Editorial: Wind and …

Columbus Day Storm anniversary serves as a timely reminder to prepare

Fifty years ago, reading the Hood River News, you might never have known the destruction wrought throughout the state on Oct. 12. One picture of a downed tree is about all that is mentioned. The rest of the state was not so fortunate.

The Columbus Day Storm of 1962 lives in memory as a unique and destructive force the likes of which have not — yet — been repeated.

With wind gusts measured at 145 miles per hour – and peak velocity that may have reached as high as 175 mph, the storm demolished trees, homes and lives. As many as 46 deaths were attributed to the storm, and hundreds of Oregonians were injured, making it the second deadliest weather event in the state’s history, after the 1913 Heppner flood.

What made the Columbus Day storm unusual, according to Oregon State University climatologists, was that it took place in October – well before the winter storm season.

Fifty years after the Columbus Day storm, weather analysts still debate whether this is a once a century event, or something even more unusual. Kathie Dello, who is dean of OSU’s College of Earth, Ocean, and Atmospheric Sciences, says she often is asked if such a storm could happen again.

“It took a combination of events to create the Columbus Day storm,” Dello said, “and the cumulative effect of those events was enormous.”

Dello adds a simple but revealing fact: Oregon’s population change, which has doubled from 2 million in 1960 to nearly 4 million today.

“But none of the individual factors was all that unusual, so yes, it could very well happen again. And if it does, the damage could be even more devastating because there are so many more people and houses than in 1962,” Dello said.

The economic impact just in Oregon was an estimated $200 million at the time, which is equal to somewhere in the vicinity of $1.4 billion in today’s dollars. Given the vastly increased density of our housing and commercial areas, the damage today would be devastating in a similar storm.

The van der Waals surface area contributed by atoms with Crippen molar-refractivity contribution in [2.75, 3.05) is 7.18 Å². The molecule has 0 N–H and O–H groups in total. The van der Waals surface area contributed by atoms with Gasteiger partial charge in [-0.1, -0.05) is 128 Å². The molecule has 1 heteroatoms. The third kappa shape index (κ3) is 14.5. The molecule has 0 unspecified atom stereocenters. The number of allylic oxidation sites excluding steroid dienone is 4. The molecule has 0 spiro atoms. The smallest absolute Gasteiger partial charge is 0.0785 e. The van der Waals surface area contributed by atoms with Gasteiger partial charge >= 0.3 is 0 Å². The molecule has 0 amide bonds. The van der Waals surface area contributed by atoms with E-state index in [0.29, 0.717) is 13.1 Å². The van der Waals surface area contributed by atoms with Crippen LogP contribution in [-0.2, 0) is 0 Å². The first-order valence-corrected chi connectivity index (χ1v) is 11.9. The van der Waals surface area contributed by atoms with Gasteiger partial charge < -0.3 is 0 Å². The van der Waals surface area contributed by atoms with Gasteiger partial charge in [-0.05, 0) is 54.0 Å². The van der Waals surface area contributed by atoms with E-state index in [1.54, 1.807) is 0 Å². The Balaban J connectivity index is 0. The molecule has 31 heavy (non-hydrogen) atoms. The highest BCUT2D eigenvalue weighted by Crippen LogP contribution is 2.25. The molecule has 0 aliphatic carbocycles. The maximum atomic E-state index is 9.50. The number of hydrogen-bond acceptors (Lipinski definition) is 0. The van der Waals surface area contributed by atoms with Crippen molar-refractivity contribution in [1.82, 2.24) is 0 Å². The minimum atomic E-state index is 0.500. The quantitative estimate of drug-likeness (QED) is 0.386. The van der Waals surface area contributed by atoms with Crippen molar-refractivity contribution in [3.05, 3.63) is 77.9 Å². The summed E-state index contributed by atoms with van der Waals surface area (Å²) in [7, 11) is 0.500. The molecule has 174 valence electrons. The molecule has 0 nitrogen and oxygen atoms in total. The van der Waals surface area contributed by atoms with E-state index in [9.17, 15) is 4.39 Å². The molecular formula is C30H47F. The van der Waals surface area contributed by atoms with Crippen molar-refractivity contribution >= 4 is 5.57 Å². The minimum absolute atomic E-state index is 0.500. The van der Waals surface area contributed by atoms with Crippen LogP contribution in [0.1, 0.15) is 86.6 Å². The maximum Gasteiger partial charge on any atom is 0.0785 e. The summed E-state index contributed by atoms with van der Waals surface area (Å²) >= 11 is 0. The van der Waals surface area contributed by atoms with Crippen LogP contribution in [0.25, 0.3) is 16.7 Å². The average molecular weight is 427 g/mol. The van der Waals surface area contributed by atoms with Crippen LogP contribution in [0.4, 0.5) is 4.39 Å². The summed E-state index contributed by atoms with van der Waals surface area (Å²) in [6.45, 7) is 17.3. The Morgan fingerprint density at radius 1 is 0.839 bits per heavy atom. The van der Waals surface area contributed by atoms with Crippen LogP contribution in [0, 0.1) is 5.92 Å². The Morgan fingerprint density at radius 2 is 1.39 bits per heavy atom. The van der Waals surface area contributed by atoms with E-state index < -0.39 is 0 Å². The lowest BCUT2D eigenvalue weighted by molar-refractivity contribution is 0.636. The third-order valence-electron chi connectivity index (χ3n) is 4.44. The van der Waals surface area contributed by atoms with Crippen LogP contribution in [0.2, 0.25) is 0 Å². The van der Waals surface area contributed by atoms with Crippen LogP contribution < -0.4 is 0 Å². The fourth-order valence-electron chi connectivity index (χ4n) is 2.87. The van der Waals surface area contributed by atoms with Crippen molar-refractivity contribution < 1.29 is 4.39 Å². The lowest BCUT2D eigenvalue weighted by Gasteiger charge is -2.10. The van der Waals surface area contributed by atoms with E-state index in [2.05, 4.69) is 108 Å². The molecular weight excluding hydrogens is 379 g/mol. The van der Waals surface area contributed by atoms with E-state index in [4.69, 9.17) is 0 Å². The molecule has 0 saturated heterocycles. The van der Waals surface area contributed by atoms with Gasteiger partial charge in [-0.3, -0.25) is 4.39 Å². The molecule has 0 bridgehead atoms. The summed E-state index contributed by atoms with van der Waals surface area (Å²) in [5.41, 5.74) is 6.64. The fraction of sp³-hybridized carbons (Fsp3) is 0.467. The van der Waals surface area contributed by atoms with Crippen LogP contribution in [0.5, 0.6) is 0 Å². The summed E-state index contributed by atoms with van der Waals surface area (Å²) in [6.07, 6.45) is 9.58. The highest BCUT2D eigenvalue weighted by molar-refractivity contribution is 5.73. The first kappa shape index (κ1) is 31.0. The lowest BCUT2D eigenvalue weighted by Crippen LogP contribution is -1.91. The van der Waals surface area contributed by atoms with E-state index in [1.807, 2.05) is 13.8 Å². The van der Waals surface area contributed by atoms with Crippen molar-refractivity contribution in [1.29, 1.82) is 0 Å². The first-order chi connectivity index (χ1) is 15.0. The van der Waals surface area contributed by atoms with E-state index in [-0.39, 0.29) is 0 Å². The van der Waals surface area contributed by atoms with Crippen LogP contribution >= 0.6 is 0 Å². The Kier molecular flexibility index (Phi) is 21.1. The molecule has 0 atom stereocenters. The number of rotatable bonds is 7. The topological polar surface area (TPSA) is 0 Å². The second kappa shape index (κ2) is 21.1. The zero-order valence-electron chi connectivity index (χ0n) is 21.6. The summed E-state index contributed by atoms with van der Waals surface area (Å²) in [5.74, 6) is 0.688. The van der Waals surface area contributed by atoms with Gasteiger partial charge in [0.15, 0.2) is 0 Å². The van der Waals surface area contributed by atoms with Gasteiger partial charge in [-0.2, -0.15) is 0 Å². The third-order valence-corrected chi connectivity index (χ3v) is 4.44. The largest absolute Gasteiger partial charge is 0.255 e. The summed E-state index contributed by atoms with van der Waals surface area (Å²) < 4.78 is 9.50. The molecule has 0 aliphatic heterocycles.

It is not likely we will see a regional weather trauma such as this, but the anniversary of a worst-case scenario such as the Columbus Day storm serves as a reminder, as fall and winter weather approach, to review your home and business emergency preparedness. It is a good time to examine such things as emergency plans and food and water stockpiles.

The American Red Cross website, oregonredcross.org, is an excellent starting point.

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Lawnmower torches Arbor Vitae on Portland Drive

The riding lawn mower driven by Norma Cannon overheated and made contact with dry arbor vitae owned by Lee and Norma Curtis, sending more than a dozen of the tightly-packed trees up in flames. The mower, visible at far right, was totaled. No one was injured; neighbors first kept the fire at bay with garden hoses and Westside and Hood River Fire Departments responded and doused the fire before it reached any structures. Westside Fire chief Jim Trammell, in blue shirt, directs firefighters. The video was taken by Capt. Dave Smith of Hood River Fire Department. Enlarge

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